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Get Online Information For Train To Derby

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By : Tarun Jaswani    99 or more times read
Submitted 0000-00-00 00:00:00
Derby is a city in the East Midlands of England. It lies on the banks of the River Derwent and is surrounded by the shire county of Derbyshire. In the 2001 census the population of the borough was 233,700, whilst that of the Derby Urban Area was 229,407. Measured by Urban Area, Derby is the 18th largest settlement in England. A person from Derby is called a Derbian, a Derbrarian, or a Derbanite.

The City has Roman, Saxon and Viking connections. The Roman camp of Derventio was probably at Little Chester/Chester Green (grid reference SK353375); The site of the old Roman fort is at Chester Green. Later the town was one of the Five Boroughs (fortified towns) of the Danelaw. The Tower of Derby Cathedral, England's third tallest (Anglican) cathedral church tower.

The popular belief is that the name Derby is a corruption of the Danish and Gaelic Djura-by (recorded in Anglo-Saxon as Deoraby) (Village of the Deer); however some assert that it is a corruption of the original Roman name Derventio. The town was also named Darby or Darbye on some of the oldest maps, eg. Speeds 1610 map. Derby recently celebrated its 2,000th year as a settlement.

New research (2004) into the history and archaeology of Derby has provided evidence that the Vikings and Anglo-Saxons probably co-existed, occupying two areas of land surrounded by water. The Anglo-Saxon Chronicle (c. 900) says that Derby is divided by water. These areas of land were known as Norworkig (Northworthy north enclosure) and Deoraby, and were at the Irongate (North) side of Derby [citation needed]. (Ron Mc Keown of Derby Heritage Development Trust has produced a paper on this subject.)

As already noted, the railway has served Derby since 1840 being the junction of what were then the two main lines from London to Yorkshire and the North East. The present day station is Derby Midland with frequent expresses to London, the North East and South West, provided by East Midlands Trains and CrossCountry. There also remain small local stations at Peartree and Spondon, although services are fairly limited, especially at the former.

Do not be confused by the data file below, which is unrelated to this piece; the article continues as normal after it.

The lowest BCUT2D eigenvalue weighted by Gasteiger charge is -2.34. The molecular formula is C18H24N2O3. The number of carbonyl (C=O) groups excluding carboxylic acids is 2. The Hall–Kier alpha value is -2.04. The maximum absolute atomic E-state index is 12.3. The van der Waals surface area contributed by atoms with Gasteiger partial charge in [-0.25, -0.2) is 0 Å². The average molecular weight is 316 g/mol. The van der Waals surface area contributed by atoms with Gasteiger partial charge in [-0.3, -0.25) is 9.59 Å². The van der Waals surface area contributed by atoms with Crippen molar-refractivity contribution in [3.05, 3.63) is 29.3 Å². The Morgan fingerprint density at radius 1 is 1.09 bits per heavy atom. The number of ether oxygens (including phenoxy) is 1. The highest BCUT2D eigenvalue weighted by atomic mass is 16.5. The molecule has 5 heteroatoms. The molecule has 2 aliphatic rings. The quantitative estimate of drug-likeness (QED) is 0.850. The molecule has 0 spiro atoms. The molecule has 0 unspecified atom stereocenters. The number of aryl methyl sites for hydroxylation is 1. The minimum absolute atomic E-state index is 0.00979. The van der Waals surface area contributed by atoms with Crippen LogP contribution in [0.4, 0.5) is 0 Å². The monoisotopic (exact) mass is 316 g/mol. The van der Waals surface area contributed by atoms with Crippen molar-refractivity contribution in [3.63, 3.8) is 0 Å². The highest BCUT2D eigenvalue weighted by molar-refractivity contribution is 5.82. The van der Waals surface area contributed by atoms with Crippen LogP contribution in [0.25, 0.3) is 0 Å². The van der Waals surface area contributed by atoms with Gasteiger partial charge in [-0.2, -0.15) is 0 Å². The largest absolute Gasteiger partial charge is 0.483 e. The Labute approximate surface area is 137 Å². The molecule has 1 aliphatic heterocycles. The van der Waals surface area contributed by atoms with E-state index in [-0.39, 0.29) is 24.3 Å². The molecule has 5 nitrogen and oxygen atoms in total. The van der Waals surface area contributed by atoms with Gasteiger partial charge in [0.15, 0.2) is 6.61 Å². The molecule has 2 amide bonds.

The Great Northern Railway's Derbyshire and North Staffordshire Extension formerly ran through Derby Friargate Station, from Colwick and Nottingham to Egginton Junction. After closure, part of the route west of Derby was used by British Rail as a test track. Although few traces of the route now remain, the ornate cast iron bridge by Andrew Handyside across Friargate is still in place, as is his bridge over the river.

CrossCountry is a train operating company, the brand name of XC Trains Limited owned by Arriva, that has operated Great Britain Cross Country rail franchise since 11 November 2007. The franchise was formed through the amalgamation of most of the former Cross Country franchise previously held by Virgin Trains (which consisted of inter city services that do not terminate in London) with some of the longer distance routes (including some former Central Citylink services) operated by the former Central Trains.

he Midland Counties Railway was originally proposed to connect the Mansfield and Pinxton Railway to Leicester because of competition to supply coal. However, with the existing canal network, and the navigability of the River Trent to Nottingham, there had been few people willing to invest.

On the other hand, although the River Derwent flowed from Derby into the Trent, navigation was not easy. The Derby Canal had been opened in 1793 but, due to financial restrictions placed on it by Parliament, and the complex local politics of the day it had not been a resounding success.

Thus the financiers in Derby vigorously supported any scheme which would bring a railway to the town. George Hudson was chairman of the York and North Midland Railway, a proposed line from York towards the industrial markets of Manchester and Liverpool.
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